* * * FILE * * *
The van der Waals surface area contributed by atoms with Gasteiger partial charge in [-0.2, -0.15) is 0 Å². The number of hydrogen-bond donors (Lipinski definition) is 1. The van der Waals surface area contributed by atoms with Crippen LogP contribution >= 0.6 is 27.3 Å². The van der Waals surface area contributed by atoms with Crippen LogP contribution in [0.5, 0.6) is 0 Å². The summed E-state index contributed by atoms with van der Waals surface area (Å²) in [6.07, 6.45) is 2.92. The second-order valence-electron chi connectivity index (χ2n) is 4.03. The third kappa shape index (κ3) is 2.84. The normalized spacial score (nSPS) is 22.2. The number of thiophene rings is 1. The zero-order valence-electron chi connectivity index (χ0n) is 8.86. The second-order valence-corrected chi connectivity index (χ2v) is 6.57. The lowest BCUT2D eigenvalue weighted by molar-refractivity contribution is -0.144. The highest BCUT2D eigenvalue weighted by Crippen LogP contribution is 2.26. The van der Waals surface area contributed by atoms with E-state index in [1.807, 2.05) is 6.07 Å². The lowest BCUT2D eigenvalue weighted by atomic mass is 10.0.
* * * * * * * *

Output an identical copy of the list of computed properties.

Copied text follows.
The van der Waals surface area contributed by atoms with Gasteiger partial charge in [-0.2, -0.15) is 0 Å². The number of hydrogen-bond donors (Lipinski definition) is 1. The van der Waals surface area contributed by atoms with Crippen LogP contribution >= 0.6 is 27.3 Å². The van der Waals surface area contributed by atoms with Crippen LogP contribution in [0.5, 0.6) is 0 Å². The summed E-state index contributed by atoms with van der Waals surface area (Å²) in [6.07, 6.45) is 2.92. The second-order valence-electron chi connectivity index (χ2n) is 4.03. The third kappa shape index (κ3) is 2.84. The normalized spacial score (nSPS) is 22.2. The number of thiophene rings is 1. The zero-order valence-electron chi connectivity index (χ0n) is 8.86. The second-order valence-corrected chi connectivity index (χ2v) is 6.57. The lowest BCUT2D eigenvalue weighted by molar-refractivity contribution is -0.144. The highest BCUT2D eigenvalue weighted by Crippen LogP contribution is 2.26. The van der Waals surface area contributed by atoms with E-state index in [1.807, 2.05) is 6.07 Å². The lowest BCUT2D eigenvalue weighted by atomic mass is 10.0.